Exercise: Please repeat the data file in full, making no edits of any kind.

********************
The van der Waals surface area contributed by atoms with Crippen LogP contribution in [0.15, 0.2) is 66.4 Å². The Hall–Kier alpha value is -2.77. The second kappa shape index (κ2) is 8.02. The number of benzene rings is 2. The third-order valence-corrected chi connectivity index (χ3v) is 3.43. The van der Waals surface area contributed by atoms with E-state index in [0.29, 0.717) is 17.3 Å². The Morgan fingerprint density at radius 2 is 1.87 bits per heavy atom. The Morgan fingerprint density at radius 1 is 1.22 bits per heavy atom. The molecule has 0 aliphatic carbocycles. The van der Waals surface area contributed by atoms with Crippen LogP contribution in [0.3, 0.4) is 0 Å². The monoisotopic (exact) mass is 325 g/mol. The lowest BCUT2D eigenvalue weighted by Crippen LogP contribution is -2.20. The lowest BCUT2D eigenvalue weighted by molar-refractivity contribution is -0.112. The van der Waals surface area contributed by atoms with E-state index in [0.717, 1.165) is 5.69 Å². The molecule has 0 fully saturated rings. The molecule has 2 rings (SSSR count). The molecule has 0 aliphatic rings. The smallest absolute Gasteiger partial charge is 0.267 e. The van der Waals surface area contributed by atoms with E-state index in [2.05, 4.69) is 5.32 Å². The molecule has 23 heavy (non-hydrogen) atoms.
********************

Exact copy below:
The van der Waals surface area contributed by atoms with Crippen LogP contribution in [0.15, 0.2) is 66.4 Å². The Hall–Kier alpha value is -2.77. The second kappa shape index (κ2) is 8.02. The number of benzene rings is 2. The third-order valence-corrected chi connectivity index (χ3v) is 3.43. The van der Waals surface area contributed by atoms with E-state index in [0.29, 0.717) is 17.3 Å². The Morgan fingerprint density at radius 2 is 1.87 bits per heavy atom. The Morgan fingerprint density at radius 1 is 1.22 bits per heavy atom. The molecule has 0 aliphatic carbocycles. The van der Waals surface area contributed by atoms with Crippen LogP contribution in [0.3, 0.4) is 0 Å². The monoisotopic (exact) mass is 325 g/mol. The lowest BCUT2D eigenvalue weighted by Crippen LogP contribution is -2.20. The lowest BCUT2D eigenvalue weighted by molar-refractivity contribution is -0.112. The van der Waals surface area contributed by atoms with E-state index in [0.717, 1.165) is 5.69 Å². The molecule has 0 fully saturated rings. The molecule has 2 rings (SSSR count). The molecule has 0 aliphatic rings. The smallest absolute Gasteiger partial charge is 0.267 e. The van der Waals surface area contributed by atoms with E-state index in [2.05, 4.69) is 5.32 Å². The molecule has 23 heavy (non-hydrogen) atoms.